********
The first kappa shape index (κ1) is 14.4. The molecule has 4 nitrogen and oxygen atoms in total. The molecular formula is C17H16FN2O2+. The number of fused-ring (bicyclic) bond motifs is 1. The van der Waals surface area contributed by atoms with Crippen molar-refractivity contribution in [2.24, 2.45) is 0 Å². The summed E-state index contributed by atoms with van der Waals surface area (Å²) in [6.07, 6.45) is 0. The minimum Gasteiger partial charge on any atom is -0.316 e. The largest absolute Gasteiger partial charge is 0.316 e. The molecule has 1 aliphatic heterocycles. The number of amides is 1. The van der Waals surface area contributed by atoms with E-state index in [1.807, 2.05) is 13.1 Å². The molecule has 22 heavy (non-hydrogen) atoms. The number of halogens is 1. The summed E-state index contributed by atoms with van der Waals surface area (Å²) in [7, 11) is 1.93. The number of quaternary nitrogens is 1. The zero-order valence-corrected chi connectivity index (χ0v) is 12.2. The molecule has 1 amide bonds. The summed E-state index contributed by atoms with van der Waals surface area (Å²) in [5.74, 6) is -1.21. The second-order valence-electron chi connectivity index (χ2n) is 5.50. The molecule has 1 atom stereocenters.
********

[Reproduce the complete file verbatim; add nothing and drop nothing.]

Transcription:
The first kappa shape index (κ1) is 14.4. The molecule has 4 nitrogen and oxygen atoms in total. The molecular formula is C17H16FN2O2+. The number of fused-ring (bicyclic) bond motifs is 1. The van der Waals surface area contributed by atoms with Crippen molar-refractivity contribution in [2.24, 2.45) is 0 Å². The summed E-state index contributed by atoms with van der Waals surface area (Å²) in [6.07, 6.45) is 0. The minimum Gasteiger partial charge on any atom is -0.316 e. The largest absolute Gasteiger partial charge is 0.316 e. The molecule has 1 aliphatic heterocycles. The number of amides is 1. The van der Waals surface area contributed by atoms with E-state index in [1.807, 2.05) is 13.1 Å². The molecule has 22 heavy (non-hydrogen) atoms. The number of halogens is 1. The summed E-state index contributed by atoms with van der Waals surface area (Å²) in [7, 11) is 1.93. The number of quaternary nitrogens is 1. The zero-order valence-corrected chi connectivity index (χ0v) is 12.2. The molecule has 1 amide bonds. The summed E-state index contributed by atoms with van der Waals surface area (Å²) in [5.74, 6) is -1.21. The second-order valence-electron chi connectivity index (χ2n) is 5.50. The molecule has 1 atom stereocenters.